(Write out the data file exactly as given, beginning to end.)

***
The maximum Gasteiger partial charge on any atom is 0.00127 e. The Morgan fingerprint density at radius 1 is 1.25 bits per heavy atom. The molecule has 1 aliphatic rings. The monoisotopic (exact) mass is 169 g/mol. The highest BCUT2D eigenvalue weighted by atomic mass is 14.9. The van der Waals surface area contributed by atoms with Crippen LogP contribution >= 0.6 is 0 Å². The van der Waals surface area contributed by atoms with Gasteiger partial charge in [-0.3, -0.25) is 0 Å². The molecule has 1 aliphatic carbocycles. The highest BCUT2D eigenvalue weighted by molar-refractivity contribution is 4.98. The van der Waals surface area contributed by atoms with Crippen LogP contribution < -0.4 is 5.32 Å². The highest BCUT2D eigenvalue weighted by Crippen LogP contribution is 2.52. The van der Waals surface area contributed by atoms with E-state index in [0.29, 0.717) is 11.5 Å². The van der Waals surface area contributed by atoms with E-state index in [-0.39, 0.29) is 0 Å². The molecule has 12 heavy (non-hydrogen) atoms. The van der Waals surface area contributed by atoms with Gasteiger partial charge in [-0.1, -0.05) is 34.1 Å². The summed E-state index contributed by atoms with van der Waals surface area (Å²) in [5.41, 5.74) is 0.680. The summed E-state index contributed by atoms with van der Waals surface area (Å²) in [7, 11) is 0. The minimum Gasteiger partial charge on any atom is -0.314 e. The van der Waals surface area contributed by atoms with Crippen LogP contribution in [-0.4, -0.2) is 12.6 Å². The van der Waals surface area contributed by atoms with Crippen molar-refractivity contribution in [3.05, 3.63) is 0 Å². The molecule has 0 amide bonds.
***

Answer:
The maximum Gasteiger partial charge on any atom is 0.00127 e. The Morgan fingerprint density at radius 1 is 1.25 bits per heavy atom. The molecule has 1 aliphatic rings. The monoisotopic (exact) mass is 169 g/mol. The highest BCUT2D eigenvalue weighted by atomic mass is 14.9. The van der Waals surface area contributed by atoms with Crippen LogP contribution >= 0.6 is 0 Å². The van der Waals surface area contributed by atoms with Gasteiger partial charge in [-0.3, -0.25) is 0 Å². The molecule has 1 aliphatic carbocycles. The highest BCUT2D eigenvalue weighted by molar-refractivity contribution is 4.98. The van der Waals surface area contributed by atoms with Crippen LogP contribution < -0.4 is 5.32 Å². The highest BCUT2D eigenvalue weighted by Crippen LogP contribution is 2.52. The van der Waals surface area contributed by atoms with E-state index in [0.29, 0.717) is 11.5 Å². The van der Waals surface area contributed by atoms with E-state index in [-0.39, 0.29) is 0 Å². The molecule has 12 heavy (non-hydrogen) atoms. The van der Waals surface area contributed by atoms with Gasteiger partial charge in [-0.1, -0.05) is 34.1 Å². The summed E-state index contributed by atoms with van der Waals surface area (Å²) in [5.41, 5.74) is 0.680. The summed E-state index contributed by atoms with van der Waals surface area (Å²) in [7, 11) is 0. The minimum Gasteiger partial charge on any atom is -0.314 e. The van der Waals surface area contributed by atoms with Crippen LogP contribution in [-0.4, -0.2) is 12.6 Å². The van der Waals surface area contributed by atoms with Crippen molar-refractivity contribution in [3.05, 3.63) is 0 Å². The molecule has 0 amide bonds.